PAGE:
By Jason Delgado
Birds of Prey (And the Fantabulous Emancipation of One Harley Quinn) is as if Heath Ledger’s Joker said, “Why so serious?” to Joaquin Phoenix’s Joker, and a funner, more comedic (compared to The Joker), yet still gruesome, female DC version of Deadpool was born. I personally prefer Deadpool, but this Spice Girls-like girl power version has its own charms.
Harley Quinn (Margot Robbie) is this movie’s Ferris Bueller, breaking the 4th wall on occasion to talk directly to the audience, and narrating throughout the whole journey with some humorous observations. Her obsession with delicious breakfast sandwiches reminded me of the Suicidal Tendencies punk classic, Institutionalized, where the singer laments “All I wanted was a Pepsi, and she wouldn’t give it to me.” Life is a downward spiral from there, to which Quinn can attest, after she doesn’t get her sandwich.
Let’s back up a minute, as this movie does multiple times in the opening act, by showing a scene and then going back to what happened before, a la Pulp Fiction. There’s a comical little animated sequence in the opening of the movie where Harley sums up her life story up until this point. It’s the age old tale of a girl becoming a psychiatrist at Arkham Asylum, falling in love with her most deranged patient, the Joker, jumping into a chemical vat to prove her love, becoming the true mastermind behind his greatest heists without the credit, and then getting dumped.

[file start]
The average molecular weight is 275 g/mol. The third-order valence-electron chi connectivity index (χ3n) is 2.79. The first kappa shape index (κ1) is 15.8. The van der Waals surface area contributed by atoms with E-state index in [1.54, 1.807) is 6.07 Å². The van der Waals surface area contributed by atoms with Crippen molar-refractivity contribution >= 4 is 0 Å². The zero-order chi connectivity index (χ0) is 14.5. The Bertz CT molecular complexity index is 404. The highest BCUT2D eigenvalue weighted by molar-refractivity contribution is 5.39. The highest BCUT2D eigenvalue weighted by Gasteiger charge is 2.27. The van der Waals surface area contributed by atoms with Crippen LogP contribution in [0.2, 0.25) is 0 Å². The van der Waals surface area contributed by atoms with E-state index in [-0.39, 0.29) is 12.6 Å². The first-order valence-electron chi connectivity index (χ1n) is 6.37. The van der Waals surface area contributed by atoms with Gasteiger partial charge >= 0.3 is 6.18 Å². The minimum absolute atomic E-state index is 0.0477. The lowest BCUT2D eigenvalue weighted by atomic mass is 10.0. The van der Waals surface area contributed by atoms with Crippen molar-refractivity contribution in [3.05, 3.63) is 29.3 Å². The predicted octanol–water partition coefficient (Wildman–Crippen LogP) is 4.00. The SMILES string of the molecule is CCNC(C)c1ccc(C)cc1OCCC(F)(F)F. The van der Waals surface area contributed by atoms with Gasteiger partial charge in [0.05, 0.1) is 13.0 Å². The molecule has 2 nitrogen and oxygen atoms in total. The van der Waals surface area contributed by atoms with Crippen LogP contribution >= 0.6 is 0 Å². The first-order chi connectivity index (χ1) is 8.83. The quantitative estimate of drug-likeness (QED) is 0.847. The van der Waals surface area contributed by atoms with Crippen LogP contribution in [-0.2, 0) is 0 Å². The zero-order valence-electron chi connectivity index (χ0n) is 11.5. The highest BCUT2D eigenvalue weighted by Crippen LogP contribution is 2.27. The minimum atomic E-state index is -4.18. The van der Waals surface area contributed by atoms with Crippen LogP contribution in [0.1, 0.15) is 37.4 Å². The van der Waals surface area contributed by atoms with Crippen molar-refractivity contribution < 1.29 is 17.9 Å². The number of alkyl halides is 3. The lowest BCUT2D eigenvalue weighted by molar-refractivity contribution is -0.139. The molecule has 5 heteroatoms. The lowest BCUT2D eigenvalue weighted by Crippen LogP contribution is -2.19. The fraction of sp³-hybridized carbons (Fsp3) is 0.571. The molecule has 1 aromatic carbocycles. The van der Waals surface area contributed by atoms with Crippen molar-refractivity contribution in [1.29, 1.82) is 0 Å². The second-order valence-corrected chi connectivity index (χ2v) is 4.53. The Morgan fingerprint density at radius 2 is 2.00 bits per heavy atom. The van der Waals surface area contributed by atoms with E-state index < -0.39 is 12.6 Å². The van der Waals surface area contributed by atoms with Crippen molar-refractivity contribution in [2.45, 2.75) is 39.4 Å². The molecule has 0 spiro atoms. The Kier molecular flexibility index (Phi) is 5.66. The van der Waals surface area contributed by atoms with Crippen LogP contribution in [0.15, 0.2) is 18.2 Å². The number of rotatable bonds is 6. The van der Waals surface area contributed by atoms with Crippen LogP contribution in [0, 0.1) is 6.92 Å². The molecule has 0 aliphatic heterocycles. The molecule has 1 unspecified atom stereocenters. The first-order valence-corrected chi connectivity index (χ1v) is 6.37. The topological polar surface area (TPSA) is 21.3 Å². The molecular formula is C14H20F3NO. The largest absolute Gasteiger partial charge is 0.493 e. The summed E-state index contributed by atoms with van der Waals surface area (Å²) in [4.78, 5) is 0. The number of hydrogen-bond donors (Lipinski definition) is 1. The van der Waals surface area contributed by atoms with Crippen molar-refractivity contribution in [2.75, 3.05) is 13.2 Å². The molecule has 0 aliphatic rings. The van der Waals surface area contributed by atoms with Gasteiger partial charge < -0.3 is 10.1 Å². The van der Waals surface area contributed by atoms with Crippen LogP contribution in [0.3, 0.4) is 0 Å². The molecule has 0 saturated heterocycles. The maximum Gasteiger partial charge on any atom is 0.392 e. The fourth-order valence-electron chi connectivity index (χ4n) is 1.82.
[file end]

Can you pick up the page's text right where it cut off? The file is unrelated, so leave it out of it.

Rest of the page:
Harley Quinn’s whole identity has been wrapped up in being the Joker’s girl, hence the emancipation part of the film’s title. Quinn’s journey to pick up the pieces of her self-esteem and become her own woman is part of the female empowerment message of Birds of Prey, which is filled with badass female characters.
I love girl power so much that I married a strong female, but I do have a minor gripe with how the film tells that message. (Small spoiler alert ahead) Every male character that I can think of in this movie is a scumbag, in one way or another. Is it necessary to tear down an entire gender to uplift another? I’m not offended, since it’s obviously done in a tongue-in-cheek comedy flick, and men have had it easy comparatively for far too long, but do we really need to “degrade men” (insert sarcasm) to show how awesome these women are? It just seemed like a cheap device in order to try to uplift these women even more, when they are already cool enough as is. The counterpoint is that it can be seen as an allegory for how every man in their life fails them, but it stuck out to me in a mildly distracting way.
This movie is pretty simplistic in terms of plot. Harley Quinn has made a ton of enemies just by being herself. Chief among them is flamboyant crime boss Roman Sionis, aka the Black Mask (played gleefully by Ewan McGregor) and his ruthless right hand man Victor Zsasz (Chris Messina). Now that she’s no longer with the Joker, it’s open season on Quinn. Her only way to stay alive is to find a young pickpocket named Cassandra Cain (scene stealer Ella Jay Basco), and deliver a precious diamond Cain stole to Sionis, before the city full of mercenaries can get to the girl first.